Establish Your Credit Policies
The first guideline for setting up your company's credit policies is to take a look at other businesses just like yours. If you work in an industry that has pretty standard customs, you have a solid starting point from which to build your own credit rules. For example, most accountants send out bills after they've performed services, and wait for their clients to send checks. Pretzel stands, on the other hand, expect instant cash payment before they'll hand over the snack. Retail stores often accept credit cards, checks, and cash. Car dealers take a down payment and let the customer pay the balance over time, with interest. Your credit policies will be based on the kind of business you run, as well as the kinds of customers you have.
Many professional service companies use cash basis accounting systems and bill their clients for services. Technically speaking, using the cash basis means there is no accounts receivable account, since you don't record transactions until money changes hands. Practically speaking, you need to keep track of who owes you money, and how much. In these cases, you record the sale and the receivable on your books, but the sale would not count for tax purposes until payment was received.
Once you decide to offer credit, you need to figure out what types of credit you want to extend to your customers. The first level of credit is accepting checks and credit cards from customers at the point of sale. This practice offers a convenience to customers without increasing your risk of loss to an unacceptable point. Will there be times when a check bounces or a credit card payment doesn't come through? Yes, but those are typically relatively uncommon occurrences, especially with electronic, on-the-spot approval available. On your books, these transactions are recorded as cash sales, because you receive payment at the time of sale.
Level two is typically used by businesses offering professional services, such as consultants. The norm for these types of firms is to bill clients once a service has been performed. The client then has thirty days to mail in payment. For transactions like these, make an entry to accounts receivable when you record the sale.
The next level of credit usually involves business-to-business product sales, and its terms are a little more involved. This is commonly called trade credit, and it is the version most strongly dictated by industry norms. Trade credit comes with its own lingo, which is fairly standard across industry lines; you need to familiarize yourself with the terms if you plan to offer this option.
Understanding Common Trade Credit Terms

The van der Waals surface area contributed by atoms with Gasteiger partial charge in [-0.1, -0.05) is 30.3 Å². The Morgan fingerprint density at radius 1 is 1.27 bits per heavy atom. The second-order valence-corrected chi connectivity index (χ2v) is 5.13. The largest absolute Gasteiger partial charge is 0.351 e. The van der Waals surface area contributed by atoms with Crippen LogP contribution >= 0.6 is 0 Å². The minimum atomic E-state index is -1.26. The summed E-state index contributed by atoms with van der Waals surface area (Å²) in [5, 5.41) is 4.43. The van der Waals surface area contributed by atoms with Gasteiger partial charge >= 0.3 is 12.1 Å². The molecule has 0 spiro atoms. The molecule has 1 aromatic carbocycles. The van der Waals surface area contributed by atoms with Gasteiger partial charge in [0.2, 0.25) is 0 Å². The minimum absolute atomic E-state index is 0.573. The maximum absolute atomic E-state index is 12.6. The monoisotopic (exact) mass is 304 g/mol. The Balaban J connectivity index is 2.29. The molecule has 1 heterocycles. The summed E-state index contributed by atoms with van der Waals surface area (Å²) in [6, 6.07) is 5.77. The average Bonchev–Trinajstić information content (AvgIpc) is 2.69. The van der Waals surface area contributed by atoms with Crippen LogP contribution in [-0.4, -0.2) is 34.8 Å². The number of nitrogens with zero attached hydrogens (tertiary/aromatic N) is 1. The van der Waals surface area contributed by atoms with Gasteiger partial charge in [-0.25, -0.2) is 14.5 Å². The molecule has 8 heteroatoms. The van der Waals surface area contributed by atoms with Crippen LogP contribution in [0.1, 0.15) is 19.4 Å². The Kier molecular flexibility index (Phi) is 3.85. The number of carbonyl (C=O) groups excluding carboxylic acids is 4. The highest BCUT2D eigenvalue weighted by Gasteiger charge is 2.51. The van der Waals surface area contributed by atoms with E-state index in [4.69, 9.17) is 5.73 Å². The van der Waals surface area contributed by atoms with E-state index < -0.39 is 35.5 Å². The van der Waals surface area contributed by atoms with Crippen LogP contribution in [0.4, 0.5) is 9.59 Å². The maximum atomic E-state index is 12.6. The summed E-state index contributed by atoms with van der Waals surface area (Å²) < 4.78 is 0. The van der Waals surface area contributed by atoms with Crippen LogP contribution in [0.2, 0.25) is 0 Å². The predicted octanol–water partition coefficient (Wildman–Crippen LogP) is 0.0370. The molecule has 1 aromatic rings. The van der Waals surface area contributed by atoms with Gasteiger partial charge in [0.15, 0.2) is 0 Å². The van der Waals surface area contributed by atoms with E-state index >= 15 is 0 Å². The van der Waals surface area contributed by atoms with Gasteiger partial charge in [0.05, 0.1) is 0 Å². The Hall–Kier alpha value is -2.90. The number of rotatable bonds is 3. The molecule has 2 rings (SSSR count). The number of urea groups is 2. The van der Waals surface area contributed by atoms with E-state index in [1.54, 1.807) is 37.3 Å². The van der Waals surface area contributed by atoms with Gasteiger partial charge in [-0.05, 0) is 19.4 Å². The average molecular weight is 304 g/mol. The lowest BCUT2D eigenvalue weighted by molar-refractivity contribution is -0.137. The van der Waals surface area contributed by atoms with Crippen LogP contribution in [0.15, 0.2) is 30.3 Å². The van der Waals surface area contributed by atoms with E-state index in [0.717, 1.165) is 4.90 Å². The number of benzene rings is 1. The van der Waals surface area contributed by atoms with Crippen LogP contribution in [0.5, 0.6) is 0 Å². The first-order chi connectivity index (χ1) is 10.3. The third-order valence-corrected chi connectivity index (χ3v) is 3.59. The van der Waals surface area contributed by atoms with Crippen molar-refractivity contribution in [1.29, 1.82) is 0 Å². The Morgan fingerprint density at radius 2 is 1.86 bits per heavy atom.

When you see credit terms included on an invoice, they look like a secret code: 2/10, n30. That “code” has a simple translation; it means that the customer can take 2 percent off the balance if she pays within ten days of the invoice date, or she can pay the full balance within thirty days.
Here's the breakdown. The first number (the 2 from the example above) is the discount percentage. This discount is used to encourage customers to pay quickly, which is an advantage for your cash flow. You can set your early-pay discount at whatever level you like, but it should be along the same lines as industry standards.
The second number (the 10 in the example) refers to the time limit for the early payment discount. Again, you have some flexibility here. You can set the time frame, usually for anywhere from five to twenty days, based on your cash-flow needs. Why five to twenty? The bottom limit is five, because it will take time for your customer to get the invoice and cut a check, and a little more time for you to receive payment. The top limit of twenty goes with a normal payment turnaround time of thirty days; any closer to the end date and you'll end up in arguments with a lot of customers.
The “n” stands for “net.” In this instance, net means the stated net amount due. Essentially, it's the bottom line of the printed invoice, however much that is. The final number (the 30) stands for the final acceptable payment date, measured by the number of days from the invoice date. So, for a $100 invoice dated June 1 with 2/10, n30 terms, the customer could either pay $98 by June 11 (ten days from June 1) or $100 by July 1 (thirty days from June 1).
Where Can You Find the Industry Standards?
It used to take quite a bit of legwork to learn the inside scoop on industry practices, but now a simple click of the mouse or quick trip to the library can get you plenty of information. Some of the best information sources include:
Your industry's trade association
The U.S. Small Business Administration
SCORE (Service Corps of Retired Executives)
In addition to these more official channels, you can get the direct scoop from other small-business owners in your area. Even if they're not in the exact same industry (i.e., they aren't your direct competitors), you can get an idea from them about the way similar companies conduct business.